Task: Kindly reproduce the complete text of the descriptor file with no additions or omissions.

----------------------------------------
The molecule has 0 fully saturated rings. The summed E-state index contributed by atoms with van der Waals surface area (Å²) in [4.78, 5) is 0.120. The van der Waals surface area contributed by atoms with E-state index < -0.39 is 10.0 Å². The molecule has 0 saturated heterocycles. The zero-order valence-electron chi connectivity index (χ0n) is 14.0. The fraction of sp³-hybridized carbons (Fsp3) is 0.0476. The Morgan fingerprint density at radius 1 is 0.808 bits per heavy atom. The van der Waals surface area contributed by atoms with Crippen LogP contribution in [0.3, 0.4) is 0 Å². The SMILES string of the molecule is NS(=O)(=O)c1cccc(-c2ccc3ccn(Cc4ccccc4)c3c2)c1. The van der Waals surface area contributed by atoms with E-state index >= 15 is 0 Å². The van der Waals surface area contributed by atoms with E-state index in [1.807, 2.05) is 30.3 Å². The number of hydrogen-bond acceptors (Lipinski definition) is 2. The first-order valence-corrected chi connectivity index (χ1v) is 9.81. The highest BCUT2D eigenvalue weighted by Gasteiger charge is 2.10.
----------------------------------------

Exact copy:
The molecule has 0 fully saturated rings. The summed E-state index contributed by atoms with van der Waals surface area (Å²) in [4.78, 5) is 0.120. The van der Waals surface area contributed by atoms with E-state index < -0.39 is 10.0 Å². The molecule has 0 saturated heterocycles. The zero-order valence-electron chi connectivity index (χ0n) is 14.0. The fraction of sp³-hybridized carbons (Fsp3) is 0.0476. The Morgan fingerprint density at radius 1 is 0.808 bits per heavy atom. The van der Waals surface area contributed by atoms with Crippen LogP contribution in [0.3, 0.4) is 0 Å². The SMILES string of the molecule is NS(=O)(=O)c1cccc(-c2ccc3ccn(Cc4ccccc4)c3c2)c1. The van der Waals surface area contributed by atoms with E-state index >= 15 is 0 Å². The van der Waals surface area contributed by atoms with E-state index in [1.807, 2.05) is 30.3 Å². The number of hydrogen-bond acceptors (Lipinski definition) is 2. The first-order valence-corrected chi connectivity index (χ1v) is 9.81. The highest BCUT2D eigenvalue weighted by Gasteiger charge is 2.10.